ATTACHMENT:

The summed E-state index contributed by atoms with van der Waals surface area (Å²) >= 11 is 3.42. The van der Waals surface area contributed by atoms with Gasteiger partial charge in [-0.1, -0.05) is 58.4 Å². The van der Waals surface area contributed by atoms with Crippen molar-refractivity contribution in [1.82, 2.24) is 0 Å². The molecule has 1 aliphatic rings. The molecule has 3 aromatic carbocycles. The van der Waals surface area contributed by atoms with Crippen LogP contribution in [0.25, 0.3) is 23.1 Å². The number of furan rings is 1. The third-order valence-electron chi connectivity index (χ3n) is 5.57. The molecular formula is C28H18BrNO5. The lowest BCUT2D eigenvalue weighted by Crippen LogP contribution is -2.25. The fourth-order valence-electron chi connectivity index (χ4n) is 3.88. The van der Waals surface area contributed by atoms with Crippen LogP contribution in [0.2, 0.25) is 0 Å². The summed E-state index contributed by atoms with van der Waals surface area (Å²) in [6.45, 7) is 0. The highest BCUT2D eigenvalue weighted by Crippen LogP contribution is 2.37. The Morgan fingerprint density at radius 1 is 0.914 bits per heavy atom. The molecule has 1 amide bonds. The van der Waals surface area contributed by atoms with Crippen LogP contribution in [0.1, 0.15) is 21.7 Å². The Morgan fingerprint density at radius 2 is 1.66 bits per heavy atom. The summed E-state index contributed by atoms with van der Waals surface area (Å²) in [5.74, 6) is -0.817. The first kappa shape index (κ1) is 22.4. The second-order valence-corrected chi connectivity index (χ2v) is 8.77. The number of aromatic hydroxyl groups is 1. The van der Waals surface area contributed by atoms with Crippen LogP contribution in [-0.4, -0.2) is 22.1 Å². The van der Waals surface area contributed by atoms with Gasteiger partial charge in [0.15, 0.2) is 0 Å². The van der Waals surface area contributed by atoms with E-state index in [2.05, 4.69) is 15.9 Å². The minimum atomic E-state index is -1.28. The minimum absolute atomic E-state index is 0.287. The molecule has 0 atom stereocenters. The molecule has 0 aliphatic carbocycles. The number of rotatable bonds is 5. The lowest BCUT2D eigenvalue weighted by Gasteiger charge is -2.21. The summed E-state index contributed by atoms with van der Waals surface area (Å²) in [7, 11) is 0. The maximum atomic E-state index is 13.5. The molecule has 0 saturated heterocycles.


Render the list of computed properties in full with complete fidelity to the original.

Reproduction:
The summed E-state index contributed by atoms with van der Waals surface area (Å²) >= 11 is 3.42. The van der Waals surface area contributed by atoms with Gasteiger partial charge in [-0.1, -0.05) is 58.4 Å². The van der Waals surface area contributed by atoms with Crippen molar-refractivity contribution in [1.82, 2.24) is 0 Å². The molecule has 1 aliphatic rings. The molecule has 3 aromatic carbocycles. The van der Waals surface area contributed by atoms with Crippen LogP contribution in [0.25, 0.3) is 23.1 Å². The number of furan rings is 1. The third-order valence-electron chi connectivity index (χ3n) is 5.57. The molecular formula is C28H18BrNO5. The lowest BCUT2D eigenvalue weighted by Crippen LogP contribution is -2.25. The fourth-order valence-electron chi connectivity index (χ4n) is 3.88. The van der Waals surface area contributed by atoms with Crippen LogP contribution in [0.2, 0.25) is 0 Å². The summed E-state index contributed by atoms with van der Waals surface area (Å²) in [6.45, 7) is 0. The highest BCUT2D eigenvalue weighted by Crippen LogP contribution is 2.37. The Morgan fingerprint density at radius 1 is 0.914 bits per heavy atom. The molecule has 1 amide bonds. The van der Waals surface area contributed by atoms with Crippen LogP contribution in [0.1, 0.15) is 21.7 Å². The Morgan fingerprint density at radius 2 is 1.66 bits per heavy atom. The summed E-state index contributed by atoms with van der Waals surface area (Å²) in [5.74, 6) is -0.817. The first kappa shape index (κ1) is 22.4. The second-order valence-corrected chi connectivity index (χ2v) is 8.77. The number of aromatic hydroxyl groups is 1. The van der Waals surface area contributed by atoms with Crippen LogP contribution in [-0.4, -0.2) is 22.1 Å². The van der Waals surface area contributed by atoms with Gasteiger partial charge in [0.15, 0.2) is 0 Å². The van der Waals surface area contributed by atoms with E-state index in [2.05, 4.69) is 15.9 Å². The minimum atomic E-state index is -1.28. The minimum absolute atomic E-state index is 0.287. The molecule has 0 atom stereocenters. The molecule has 0 aliphatic carbocycles. The number of rotatable bonds is 5. The lowest BCUT2D eigenvalue weighted by Gasteiger charge is -2.21. The summed E-state index contributed by atoms with van der Waals surface area (Å²) in [7, 11) is 0. The maximum atomic E-state index is 13.5. The molecule has 0 saturated heterocycles.